Says You in San Francisco
Arnie Reisman was concerned. He called out to the moderator.
“Richard, we may have a problem with this word!”
Richard Sher strode over from the podium and huddled with Arnie and his two teammates.
“Two of us already know the word,” continued Reisman. ”If someone on the other team already knows it, that rather defeats the purpose.”
Sher turned to the other team. “Do any of you already know the word?”
The rejoinder was quick: “If we did, why would we tell you?”
Good question. Sher grinned and let the game continue. It if turned out to be a bust, the round could always end up on the cutting-room floor during editing.
The word was “strigil” and it was displayed in large letters in front of Benjamin Sher's scorekeeping station. The audience murmured while an octet on stage provided a musical interlude. In hushed voices audience members conferred over the word's possible meaning. My seatmate turned toward me and raised his eyebrows. I grinned back at him and nodded my head. Yes, I knew the word.
“Damon” and I were attending a San Francisco taping of Says You, the word game that is broadcast weekly on several National Public Radio stations. When I can, I routinely tune in to KQED on Sundays at 4:00 to get my fill of “words and whimsy.” Although based in Boston, Says You likes to travel about the country and record its shows in different venues. When I heard that taping sessions had been scheduled for San Francisco, I quickly snatched up a pair of tickets.
One of my math department colleagues is also a big Says You fan. We were both looking forward to the event when family obligations forced him to bow out. I was stuck with two tickets, but I was only one person. After a moment's thought, I took a shot in the dark and pinged an old college buddy. I hadn't seen him in ages.
To my surprise, Damon replied quickly to my e-mail with a phone call. No, he wasn't familiar with Says You, but he was curious. He quizzed me about the quiz program and decided it was worth the venture. He needed to be in San Francisco that weekend anyway to pick up his wife at the airport. My invitation had been serendipity. We arranged to rendezvous at the Little Star Pizza parlor in San Francisco and then attend the Says You taping at Presentation Theater on the University of San Francisco campus.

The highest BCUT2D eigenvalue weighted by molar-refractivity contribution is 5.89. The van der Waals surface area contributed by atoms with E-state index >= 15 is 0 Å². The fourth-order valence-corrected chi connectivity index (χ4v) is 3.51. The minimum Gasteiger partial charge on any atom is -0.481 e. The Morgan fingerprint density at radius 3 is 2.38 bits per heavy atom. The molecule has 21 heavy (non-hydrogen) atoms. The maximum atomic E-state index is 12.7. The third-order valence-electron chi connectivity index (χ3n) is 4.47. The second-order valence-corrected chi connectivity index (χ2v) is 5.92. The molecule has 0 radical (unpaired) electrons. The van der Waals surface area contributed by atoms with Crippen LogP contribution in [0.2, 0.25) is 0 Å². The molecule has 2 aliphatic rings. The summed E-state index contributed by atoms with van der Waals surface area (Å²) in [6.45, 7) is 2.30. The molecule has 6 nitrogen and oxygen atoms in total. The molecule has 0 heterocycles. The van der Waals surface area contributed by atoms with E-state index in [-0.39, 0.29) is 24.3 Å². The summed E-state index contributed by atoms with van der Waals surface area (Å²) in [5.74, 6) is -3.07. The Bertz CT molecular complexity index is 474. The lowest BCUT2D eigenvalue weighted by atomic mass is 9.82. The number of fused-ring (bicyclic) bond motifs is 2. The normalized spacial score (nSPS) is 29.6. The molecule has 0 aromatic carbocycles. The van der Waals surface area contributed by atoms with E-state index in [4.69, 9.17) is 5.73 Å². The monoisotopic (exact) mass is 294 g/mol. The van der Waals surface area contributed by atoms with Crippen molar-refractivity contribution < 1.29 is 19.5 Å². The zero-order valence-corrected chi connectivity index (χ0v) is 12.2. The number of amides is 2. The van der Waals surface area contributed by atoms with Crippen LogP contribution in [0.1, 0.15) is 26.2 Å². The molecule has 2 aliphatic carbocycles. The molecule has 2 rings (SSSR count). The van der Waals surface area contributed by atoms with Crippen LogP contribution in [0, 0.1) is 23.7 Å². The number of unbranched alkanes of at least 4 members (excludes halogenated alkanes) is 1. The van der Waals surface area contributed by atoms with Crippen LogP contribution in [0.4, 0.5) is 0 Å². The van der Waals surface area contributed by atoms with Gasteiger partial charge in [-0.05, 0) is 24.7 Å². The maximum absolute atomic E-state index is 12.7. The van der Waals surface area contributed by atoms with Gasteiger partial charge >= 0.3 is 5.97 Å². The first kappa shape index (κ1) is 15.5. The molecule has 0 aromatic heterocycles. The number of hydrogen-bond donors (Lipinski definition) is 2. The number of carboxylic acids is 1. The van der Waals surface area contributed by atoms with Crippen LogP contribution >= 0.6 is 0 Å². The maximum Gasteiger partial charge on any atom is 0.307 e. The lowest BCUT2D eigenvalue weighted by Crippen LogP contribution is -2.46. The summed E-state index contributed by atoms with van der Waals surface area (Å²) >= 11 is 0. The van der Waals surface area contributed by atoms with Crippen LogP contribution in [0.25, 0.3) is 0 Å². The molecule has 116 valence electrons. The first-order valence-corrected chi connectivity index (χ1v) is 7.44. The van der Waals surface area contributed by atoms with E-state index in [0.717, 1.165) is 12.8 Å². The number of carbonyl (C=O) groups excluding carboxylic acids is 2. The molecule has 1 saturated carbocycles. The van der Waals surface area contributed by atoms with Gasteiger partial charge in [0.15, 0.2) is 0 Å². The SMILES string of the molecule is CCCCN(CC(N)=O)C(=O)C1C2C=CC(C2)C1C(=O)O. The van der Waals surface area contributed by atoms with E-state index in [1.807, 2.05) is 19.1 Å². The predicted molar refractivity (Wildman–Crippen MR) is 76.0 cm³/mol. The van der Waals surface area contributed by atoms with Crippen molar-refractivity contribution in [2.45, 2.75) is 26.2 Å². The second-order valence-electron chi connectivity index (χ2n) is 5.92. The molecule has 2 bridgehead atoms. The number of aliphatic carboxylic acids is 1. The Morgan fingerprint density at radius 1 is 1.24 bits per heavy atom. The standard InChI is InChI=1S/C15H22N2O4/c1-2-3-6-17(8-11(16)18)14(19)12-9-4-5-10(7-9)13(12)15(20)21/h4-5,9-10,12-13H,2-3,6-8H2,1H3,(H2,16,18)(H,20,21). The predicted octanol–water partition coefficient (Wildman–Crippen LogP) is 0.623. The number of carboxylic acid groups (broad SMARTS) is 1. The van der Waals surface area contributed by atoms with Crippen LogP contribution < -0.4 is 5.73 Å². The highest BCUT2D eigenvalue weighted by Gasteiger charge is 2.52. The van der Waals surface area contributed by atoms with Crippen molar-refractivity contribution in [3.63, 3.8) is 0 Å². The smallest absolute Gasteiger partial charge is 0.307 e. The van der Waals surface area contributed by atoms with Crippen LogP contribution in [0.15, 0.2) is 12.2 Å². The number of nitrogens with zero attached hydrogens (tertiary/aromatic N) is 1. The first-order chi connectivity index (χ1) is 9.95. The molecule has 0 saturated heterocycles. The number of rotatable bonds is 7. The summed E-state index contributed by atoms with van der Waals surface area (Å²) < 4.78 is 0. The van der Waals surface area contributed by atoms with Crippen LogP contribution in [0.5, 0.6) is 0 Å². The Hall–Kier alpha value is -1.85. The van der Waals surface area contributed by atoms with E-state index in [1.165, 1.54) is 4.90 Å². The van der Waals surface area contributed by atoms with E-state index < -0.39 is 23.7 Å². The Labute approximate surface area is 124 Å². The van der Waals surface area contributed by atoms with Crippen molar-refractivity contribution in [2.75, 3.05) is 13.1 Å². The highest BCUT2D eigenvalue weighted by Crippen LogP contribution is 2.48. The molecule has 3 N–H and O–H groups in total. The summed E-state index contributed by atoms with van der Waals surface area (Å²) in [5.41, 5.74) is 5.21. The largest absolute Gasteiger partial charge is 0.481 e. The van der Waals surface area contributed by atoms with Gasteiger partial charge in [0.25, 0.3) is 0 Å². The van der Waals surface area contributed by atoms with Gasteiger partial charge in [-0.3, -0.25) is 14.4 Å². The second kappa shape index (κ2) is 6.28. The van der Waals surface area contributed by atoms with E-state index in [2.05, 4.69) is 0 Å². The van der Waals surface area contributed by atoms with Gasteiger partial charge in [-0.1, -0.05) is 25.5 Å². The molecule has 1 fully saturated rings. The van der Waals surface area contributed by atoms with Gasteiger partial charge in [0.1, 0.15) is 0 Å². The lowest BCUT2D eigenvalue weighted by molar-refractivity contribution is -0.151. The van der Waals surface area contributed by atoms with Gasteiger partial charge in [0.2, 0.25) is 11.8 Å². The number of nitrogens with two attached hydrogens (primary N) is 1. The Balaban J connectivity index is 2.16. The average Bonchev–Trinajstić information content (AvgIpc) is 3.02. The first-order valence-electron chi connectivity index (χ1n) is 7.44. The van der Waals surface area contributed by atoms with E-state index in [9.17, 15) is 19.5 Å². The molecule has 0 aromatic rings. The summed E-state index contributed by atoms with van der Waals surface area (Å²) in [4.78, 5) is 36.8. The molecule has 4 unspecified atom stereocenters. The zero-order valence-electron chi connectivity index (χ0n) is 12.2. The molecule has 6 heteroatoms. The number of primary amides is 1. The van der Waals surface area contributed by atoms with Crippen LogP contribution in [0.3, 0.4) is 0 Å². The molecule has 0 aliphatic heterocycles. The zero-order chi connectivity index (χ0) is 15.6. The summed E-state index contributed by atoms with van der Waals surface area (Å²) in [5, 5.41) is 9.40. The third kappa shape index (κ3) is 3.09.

Back when we were graduate students, Damon and I used to see each other on a daily basis and hang out together. That, however, hasn't been true in more than thirty years. We've stayed in touch intermittently, but we live at least a hundred miles apart and we've been working at different schools for over twenty years. I tried to remember when I had last seen him in person, but I wasn't certain. Once again, though, we would break pizza together and bandy words.
Some friendships are resilient in the face of interruptions, while others simply fade away and are forgotten. As we noshed and chatted, it was clear that Damon and I had one of the resilient kind. How pleasant. We took turns bragging or complaining about our activities at our colleges, swapped family news, and generally did the kind of catching up that good friends do when they're on the same wavelength, as we indeed were.
Later, when Says You was under way and Arnie Reisman's team crafted bogus definitions of “strigil” with which to fool the other team, I scribbled in the notebook I had brought with me and showed Damon what I had written: “sweat scraper.” He frowned at me a bit skeptically, but kept his own counsel. Up on stage, Carolyn Faye Fox, Arnie Reisman, and Paula Lyons took turns explaining the meaning of strigil. (Lyons described it as a tool to “remove excess sweat from an athlete,” whereupon I grinned triumphantly at Damon. I had to be right!) The rival team tried to decide which of the proffered definitions was the true one, finding that they did not believe the one involving perspiration (“Excess sweat? What is excess sweat?), so they picked the wrong one. Sher polled the audience for its preference, and we noisily cheered for the sweat tool. Lyons then revealed that she had had the correct definition. (Arnie had bluffed by saying a strigil was used to separate nut meat from its enveloping shell. I forget what Carolyn Faye Fox chose for her bluff.)
In the pause between rounds, Damon asked me how I had known such an obscure word. I think he was humoring me, since he probably could tell I was bursting to explain anyway.
“Remember the movie Spartacus?” I asked. “In the Roman baths they used strigils to scrap off the sweat after soaking in the hot water.”
Damon gave me a slow smile, then said, ”Well, I guess I'm not as big a fan of gladiator movies as you are.”
I wrinkled my nose back at him.
My friends. They can be such bitches.